As World War II continued to rage in December 1944, German physicist Werner Heisenberg conducted a lecture at a college in Zurich. Heisenberg was thought to be the brains behind Nazi efforts to build an atomic bomb.
In the crowd sat a former Major League Baseball catcher who hit .243 during 15 seasons with just six home runs in 1,813 at-bats.
That day, Moe Berg carried a pistol and cyanide pill as an undercover member of the Office of Strategic Services — the spy-craft predecessor of the CIA. His dangerous and daring assignment: Assess whether Heisenberg and the Germans were close to solving the atomic riddle and, if so, assassinate him on the spot.
Berg, a man purported to speak as many as 12 languages, a friend or acquaintance of Babe Ruth, Albert Einstein and Chico Marx of the Marx Brothers and a national sensation on the radio quiz show “Information Please,” is the subject of the fascinating documentary “The Spy Behind Home Plate.”
The Jewish athlete who studied Sanskrit at the famed Sorbonne in Paris and was briefed on the Manhattan Project is arguably the clubhouse leader for most intriguing character in the history of sports.
In the documentary, former sports writer and HBO boxing analyst Larry Merchant framed it best.
“Can you make that up?” he said.
Berg, who died in 1972 at age 70, sacrificed in the shadows during a selfless era where San Diego’s Ted Williams served in not one war but two, Bob Feller missed three seasons and abandoned a six-figure salary to man a deck gun in combat and Warren Spahn fought in the Battle of the Bulge.
As many grumble about examples of the pouting, entitled sports millionaires of today, Berg offers stirring, patriotic contrast.
Aviva Kempner, the documentary’s director who also wrote and shaped “The Life and Times of Hank Greenberg,” compared it to former NFL player Pat Tillman enlisting after the September 11 attacks and losing his life to friendly fire.
“In the stat book, there should be asterisks,” Kempner said. “These guys sacrificed careers and lifetime records, as well as, potentially, their lives.”
Berg led the clandestine life of a James Bond-ian operative during a time of war. Fitting, since Berg worked with colleagues in the early days of the OSS that linked him to Bond creator and British intelligence officer Ian Fleming.
The recruitment of Berg undoubtedly grew from his uncommon ability to master languages. While playing baseball in college, Berg and his second baseman shared signals in Latin. When asked what he would do if Ivy League opponents also knew the language, he simply explained they would switch to Sanskrit.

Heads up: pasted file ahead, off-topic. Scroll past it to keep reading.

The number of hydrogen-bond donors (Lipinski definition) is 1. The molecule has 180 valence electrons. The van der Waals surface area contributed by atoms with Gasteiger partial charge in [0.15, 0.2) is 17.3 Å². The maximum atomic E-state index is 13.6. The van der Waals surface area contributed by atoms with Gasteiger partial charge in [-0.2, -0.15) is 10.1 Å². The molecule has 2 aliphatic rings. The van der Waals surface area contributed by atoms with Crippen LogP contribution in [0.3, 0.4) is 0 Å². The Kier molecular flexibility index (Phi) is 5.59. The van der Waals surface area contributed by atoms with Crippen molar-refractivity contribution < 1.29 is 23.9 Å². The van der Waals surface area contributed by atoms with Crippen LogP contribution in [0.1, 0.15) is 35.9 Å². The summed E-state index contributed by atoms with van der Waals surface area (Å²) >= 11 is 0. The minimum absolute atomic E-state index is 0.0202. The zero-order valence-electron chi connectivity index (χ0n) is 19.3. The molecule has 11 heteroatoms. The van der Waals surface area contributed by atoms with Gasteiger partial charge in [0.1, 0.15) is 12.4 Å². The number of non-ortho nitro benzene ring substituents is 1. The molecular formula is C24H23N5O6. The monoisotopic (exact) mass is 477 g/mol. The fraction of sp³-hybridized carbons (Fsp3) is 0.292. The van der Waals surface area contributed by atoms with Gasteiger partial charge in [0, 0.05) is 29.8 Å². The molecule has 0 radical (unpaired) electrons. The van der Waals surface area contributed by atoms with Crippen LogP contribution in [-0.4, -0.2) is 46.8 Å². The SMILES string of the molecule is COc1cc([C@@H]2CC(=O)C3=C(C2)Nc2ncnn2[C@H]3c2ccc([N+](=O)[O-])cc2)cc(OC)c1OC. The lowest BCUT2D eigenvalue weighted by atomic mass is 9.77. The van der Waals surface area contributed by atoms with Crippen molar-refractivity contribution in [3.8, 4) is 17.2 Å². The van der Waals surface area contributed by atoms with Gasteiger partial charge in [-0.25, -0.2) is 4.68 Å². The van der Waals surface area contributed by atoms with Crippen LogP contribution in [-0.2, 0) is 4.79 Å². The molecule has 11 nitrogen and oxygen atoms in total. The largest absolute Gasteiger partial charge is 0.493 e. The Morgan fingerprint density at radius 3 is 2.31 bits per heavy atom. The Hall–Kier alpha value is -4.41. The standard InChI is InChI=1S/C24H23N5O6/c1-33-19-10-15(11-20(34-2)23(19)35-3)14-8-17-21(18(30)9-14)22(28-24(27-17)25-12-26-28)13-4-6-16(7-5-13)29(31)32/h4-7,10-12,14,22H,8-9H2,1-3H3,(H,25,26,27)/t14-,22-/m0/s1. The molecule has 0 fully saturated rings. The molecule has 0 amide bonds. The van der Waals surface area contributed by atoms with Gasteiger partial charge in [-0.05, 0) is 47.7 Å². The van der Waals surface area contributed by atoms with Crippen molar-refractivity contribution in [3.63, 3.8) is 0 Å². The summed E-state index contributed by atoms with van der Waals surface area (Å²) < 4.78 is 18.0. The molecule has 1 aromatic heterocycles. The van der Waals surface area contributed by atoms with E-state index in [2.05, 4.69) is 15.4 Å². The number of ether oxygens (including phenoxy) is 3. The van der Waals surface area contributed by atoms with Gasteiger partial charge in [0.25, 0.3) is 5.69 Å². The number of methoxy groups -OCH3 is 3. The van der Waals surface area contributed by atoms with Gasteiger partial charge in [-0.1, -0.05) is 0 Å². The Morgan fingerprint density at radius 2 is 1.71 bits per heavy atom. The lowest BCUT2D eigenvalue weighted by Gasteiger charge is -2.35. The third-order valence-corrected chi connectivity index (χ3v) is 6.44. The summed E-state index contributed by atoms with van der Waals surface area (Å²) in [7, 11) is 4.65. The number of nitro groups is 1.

The documentary chronicles a mid-1930s trip to Japan that included Berg, Ruth, Lou Gehrig and others serving as baseball ambassadors. At one point, Ruth marveled at Berg speaking Japanese. Ruth reminded Berg that he had told him he did not know the language.
Berg reportedly shot back: “Well, that was two weeks ago.”
As the war continued, Berg made a plea for peace directly to the Japanese people in their own language on international radio.
“I’m also foreign born — I know how to swear in Yiddish — but it was something he was so good at,” Kempner said. “He probably knew eight languages for sure. Maybe 10. There was the joke (from a former Washington teammate) that he spoke 12 languages, but couldn’t hit in any of them.
“I think that’s unfair. He hit .243 for 15 years. That’s not bad for a catcher, right?”
The seeds of Berg’s path began to find roots as he balanced professional baseball and an unquenchable thirst for academic exploration. A year after being picked up by the Brooklyn Robins — later the Brooklyn Dodgers — the then-White Sox player enrolled in Columbia Law School, skipping spring training and the start of the season.
When Berg, a shortstop at the time, asked White Sox owner Charles Comiskey for permission to miss spring training again because of his studies, Comiskey said no. He found a way anyway, finished and passed the bar exam.
Declassified OSS documents offer glimpses at Berg’s contributions, from recruiting Italian scientists to video shot with a camera hidden under his kimono in Japan later used to script bombing campaigns after Pearl Harbor.
“The whole world was in danger at the time,” Kempner said. “I hope our country will never be tested like that again, but we should celebrate those who stepped up. It affirms in a time of war, the sacrifices that men and women make. Moe could have had a comfortable career in sports (later as a coach or manager), but he sacrificed so we could defeat the Nazis.”
That imperiling commitment included the trip to Zurich.
Berg orchestrated a way to meet Heisenberg at a dinner party. He gauged the scientist was not an imminent threat, decided against shooting him and relayed important information that advanced the Manhattan Project.
The catcher, making a remarkable call in a remarkable life.
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